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Published: Tuesday, 11/12/2013

Bowling Green State University: Technology creates bond between students, seniors

It’s a scene that can’t help but bring a smile to your face. Three young men, in dress shirts, are hunched over iPads with a group of senior citizens, all women. They’re helping them learn the ins and outs of tablet technology.

The technology is frustrating, and the women are full of questions, but this group of Bowling Green State University students patiently answers and walks them through the solutions to various problems.

The technology classes at the Wood County Senior Center are the brainchild of Dr. Kate Magsamen-Conrad, an assistant professor of communication, who got the idea while staying with family.

“I taught my grandmother how to use a laptop and it was a disaster,” she said. “It required so much more than I was able to give. There was a need for someone to teach a small-group communication course.”

Dr. Nancy Orel, a professor and director of the gerontology program, pointed her to the Wood County Committee on Aging.

Magsamen-Conrad introduced the technology classes to her students for the first time in the spring of 2013.

Classes this fall ranged from one that focused on iPads to a “try it before you buy it” class that allowed the seniors to get their hands on an array of tablets. This semester’s students also use a workbook developed by the spring semester class.

During one class, the students showed the seniors how to download apps, surf the Web and take photos and video on an iPad. They also posed for test photos, talked about the new Apple operating system and did a lot of troubleshooting.

“The first class, we didn’t know what to expect and then once it started going it just flew. Before you knew it we were going five minutes over our allotted time period,” said Jacob Olson, a junior majoring in communication.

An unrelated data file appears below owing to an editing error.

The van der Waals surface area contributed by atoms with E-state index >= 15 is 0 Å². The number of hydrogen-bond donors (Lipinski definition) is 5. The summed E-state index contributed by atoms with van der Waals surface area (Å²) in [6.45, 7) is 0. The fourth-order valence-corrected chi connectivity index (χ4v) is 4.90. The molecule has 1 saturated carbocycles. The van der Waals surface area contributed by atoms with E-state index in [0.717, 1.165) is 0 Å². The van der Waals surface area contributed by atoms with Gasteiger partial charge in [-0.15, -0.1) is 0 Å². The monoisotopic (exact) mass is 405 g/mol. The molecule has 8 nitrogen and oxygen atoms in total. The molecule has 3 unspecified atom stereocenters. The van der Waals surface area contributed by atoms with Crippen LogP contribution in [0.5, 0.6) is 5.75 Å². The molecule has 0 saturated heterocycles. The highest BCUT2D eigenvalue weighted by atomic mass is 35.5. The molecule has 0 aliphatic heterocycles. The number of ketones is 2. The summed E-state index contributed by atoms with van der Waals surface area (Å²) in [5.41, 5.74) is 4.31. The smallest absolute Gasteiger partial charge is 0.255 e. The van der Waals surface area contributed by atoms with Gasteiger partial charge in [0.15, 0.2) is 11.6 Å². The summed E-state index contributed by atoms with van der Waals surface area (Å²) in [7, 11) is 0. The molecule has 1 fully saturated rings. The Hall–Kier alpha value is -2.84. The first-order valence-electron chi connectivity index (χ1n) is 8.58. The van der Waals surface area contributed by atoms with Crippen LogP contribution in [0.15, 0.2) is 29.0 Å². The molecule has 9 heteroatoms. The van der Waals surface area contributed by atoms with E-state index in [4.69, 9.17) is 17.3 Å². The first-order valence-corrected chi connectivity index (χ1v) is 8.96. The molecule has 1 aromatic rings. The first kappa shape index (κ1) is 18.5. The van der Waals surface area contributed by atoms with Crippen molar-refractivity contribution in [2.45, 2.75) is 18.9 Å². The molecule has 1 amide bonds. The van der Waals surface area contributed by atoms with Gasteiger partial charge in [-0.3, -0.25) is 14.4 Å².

“I learned if you have a thirst for knowledge it doesn’t matter how old you are, said Daniel McHenry, a senior who took the class in the spring and is now an undergraduate mentor. “Seniors get excited about the technology and as long as they’re willing to learn and we’re willing to teach, it’s fun.”

Magsamen-Conrad said these classes go beyond teaching seniors to use tablets by also helping them navigate the technology that seems to be taking over even the most mundane items.

“There is so much technology and basic technology literacy that leaves some groups of people behind,” she said. “Our seniors have talked about seeing parking meters that look Space Age and sitting at dinner and getting an iPad and not a menu. We are trying to reach out to this demographic, to help build a foundational knowledge that will translate into other environments and enable them to interact with our society today.”

Betty Laukhuf, 80, bought her iPad over the summer at the suggestion of her daughter. “I wanted to learn. We’re out of it if we don’t. We have to stick with it,” she explained.

Laukhuf, a BGSU alumna, also said she loves working with the students. It’s a feeling that is definitely mutual. Magsamen-Conrad said as the classes come to a close, students often say they’re sad their time together is ending. It’s a relationship that evolves from teacher-student to one where McHenry said the seniors feel more like the students’ grandparents.

Magsamen-Conrad said these classes are definitely teaching her students to become better at interacting not only among themselves in a group, but also with an audience far more like the one they will encounter in their work careers.

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